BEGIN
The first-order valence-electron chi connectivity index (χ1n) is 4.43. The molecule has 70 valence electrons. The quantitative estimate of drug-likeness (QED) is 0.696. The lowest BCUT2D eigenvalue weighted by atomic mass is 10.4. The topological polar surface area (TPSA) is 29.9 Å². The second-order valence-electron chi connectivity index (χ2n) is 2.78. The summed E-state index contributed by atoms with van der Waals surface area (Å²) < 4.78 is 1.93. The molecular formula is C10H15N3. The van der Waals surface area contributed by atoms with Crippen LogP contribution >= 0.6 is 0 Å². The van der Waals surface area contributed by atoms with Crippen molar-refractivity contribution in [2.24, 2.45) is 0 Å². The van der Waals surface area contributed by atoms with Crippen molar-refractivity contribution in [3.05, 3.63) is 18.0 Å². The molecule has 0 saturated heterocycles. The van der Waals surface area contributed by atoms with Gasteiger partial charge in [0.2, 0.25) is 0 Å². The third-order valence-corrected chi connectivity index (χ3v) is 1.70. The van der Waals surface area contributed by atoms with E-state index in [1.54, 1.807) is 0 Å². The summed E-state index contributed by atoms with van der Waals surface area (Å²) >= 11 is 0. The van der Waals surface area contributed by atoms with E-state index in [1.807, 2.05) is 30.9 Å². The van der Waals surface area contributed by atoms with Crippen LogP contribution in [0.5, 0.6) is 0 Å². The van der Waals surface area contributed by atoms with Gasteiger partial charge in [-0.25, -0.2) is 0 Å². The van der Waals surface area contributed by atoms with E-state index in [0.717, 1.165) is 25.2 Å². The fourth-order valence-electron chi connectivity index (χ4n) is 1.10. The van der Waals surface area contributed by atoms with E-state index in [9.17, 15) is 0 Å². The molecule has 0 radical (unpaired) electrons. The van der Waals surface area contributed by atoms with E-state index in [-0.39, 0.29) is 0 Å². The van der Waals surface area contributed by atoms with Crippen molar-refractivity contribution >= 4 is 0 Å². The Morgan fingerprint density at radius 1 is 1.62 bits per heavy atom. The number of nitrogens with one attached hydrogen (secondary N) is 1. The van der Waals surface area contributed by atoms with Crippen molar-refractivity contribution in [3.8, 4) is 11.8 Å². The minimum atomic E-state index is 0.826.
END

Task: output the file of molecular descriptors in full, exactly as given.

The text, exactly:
The first-order valence-electron chi connectivity index (χ1n) is 4.43. The molecule has 70 valence electrons. The quantitative estimate of drug-likeness (QED) is 0.696. The lowest BCUT2D eigenvalue weighted by atomic mass is 10.4. The topological polar surface area (TPSA) is 29.9 Å². The second-order valence-electron chi connectivity index (χ2n) is 2.78. The summed E-state index contributed by atoms with van der Waals surface area (Å²) < 4.78 is 1.93. The molecular formula is C10H15N3. The van der Waals surface area contributed by atoms with Crippen LogP contribution >= 0.6 is 0 Å². The van der Waals surface area contributed by atoms with Crippen molar-refractivity contribution in [2.24, 2.45) is 0 Å². The van der Waals surface area contributed by atoms with Crippen molar-refractivity contribution in [3.05, 3.63) is 18.0 Å². The molecule has 0 saturated heterocycles. The van der Waals surface area contributed by atoms with Gasteiger partial charge in [0.2, 0.25) is 0 Å². The third-order valence-corrected chi connectivity index (χ3v) is 1.70. The van der Waals surface area contributed by atoms with E-state index in [1.54, 1.807) is 0 Å². The summed E-state index contributed by atoms with van der Waals surface area (Å²) >= 11 is 0. The van der Waals surface area contributed by atoms with E-state index in [1.807, 2.05) is 30.9 Å². The van der Waals surface area contributed by atoms with Crippen LogP contribution in [0.5, 0.6) is 0 Å². The van der Waals surface area contributed by atoms with Gasteiger partial charge in [-0.25, -0.2) is 0 Å². The van der Waals surface area contributed by atoms with E-state index in [0.717, 1.165) is 25.2 Å². The fourth-order valence-electron chi connectivity index (χ4n) is 1.10. The van der Waals surface area contributed by atoms with E-state index in [9.17, 15) is 0 Å². The molecule has 0 radical (unpaired) electrons. The van der Waals surface area contributed by atoms with E-state index in [-0.39, 0.29) is 0 Å². The van der Waals surface area contributed by atoms with Crippen molar-refractivity contribution >= 4 is 0 Å². The Morgan fingerprint density at radius 1 is 1.62 bits per heavy atom. The number of nitrogens with one attached hydrogen (secondary N) is 1. The van der Waals surface area contributed by atoms with Crippen molar-refractivity contribution in [3.8, 4) is 11.8 Å². The minimum atomic E-state index is 0.826.